The U.S. Supreme Court issued a ruling in the case of Environmental Protection Agency et al. v. EME Homer City Generation, L.P., et al and American Lung Association et al., v. EME Homer City Generation, L.P., et al. The cases focuses on efforts of Congress and EPA to address the problem of air pollution emitted in one state, which has caused harm in other states. As part of the Clean Air Act (CAA), Congress included a Good Neighbor Provision. This provision calls on States to prohibit in-state sources “from emitting any air pollutant which will…contribute significantly to downwind states ability to maintain any EPA national air quality standard.” The opinion stated:
In sum, we hold that the CAA does not command that States be given a second opportunity to file a SIP after EPA has quantified the State’s interstate pollution obligations. We further conclude that the Good Neighbor Provision does not require EPA to disregard costs and consider exclusively each upwind State’s physically proportionate responsibility for each downwind air quality problem. EPA’s cost-effective allocation of emission reductions among upwind States, we hold, is a permissible, work- able, and equitable interpretation of the Good Neighbor Provision.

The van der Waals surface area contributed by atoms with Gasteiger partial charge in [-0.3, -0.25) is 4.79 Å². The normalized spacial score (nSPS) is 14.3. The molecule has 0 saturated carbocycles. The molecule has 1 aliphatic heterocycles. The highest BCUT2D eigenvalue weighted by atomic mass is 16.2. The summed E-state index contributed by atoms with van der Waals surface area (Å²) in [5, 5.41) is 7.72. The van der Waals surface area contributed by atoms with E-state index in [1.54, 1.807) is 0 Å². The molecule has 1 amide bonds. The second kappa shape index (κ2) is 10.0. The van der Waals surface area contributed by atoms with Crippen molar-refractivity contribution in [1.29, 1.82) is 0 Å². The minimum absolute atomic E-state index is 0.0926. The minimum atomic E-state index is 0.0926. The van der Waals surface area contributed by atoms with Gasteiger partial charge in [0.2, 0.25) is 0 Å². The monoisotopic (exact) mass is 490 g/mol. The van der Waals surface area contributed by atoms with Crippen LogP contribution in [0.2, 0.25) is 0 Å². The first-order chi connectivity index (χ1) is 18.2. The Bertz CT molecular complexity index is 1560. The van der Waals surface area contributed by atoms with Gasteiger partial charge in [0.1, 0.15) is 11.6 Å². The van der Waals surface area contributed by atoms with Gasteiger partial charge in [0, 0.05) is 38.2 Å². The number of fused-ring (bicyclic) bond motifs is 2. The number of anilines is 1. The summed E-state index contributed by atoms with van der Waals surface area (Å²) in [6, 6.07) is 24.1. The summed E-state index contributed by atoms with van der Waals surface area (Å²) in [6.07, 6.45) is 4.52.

The Supreme Court ruled 6-2 that EPA was not in violation of the CAA when it implemented its Cross-State Air Pollution Rule (CSAPR), determining that states in fact missed an opportunity to submit their own plans. The ruling overturns a decision from a D.C. Circuit court ruling in August 2012.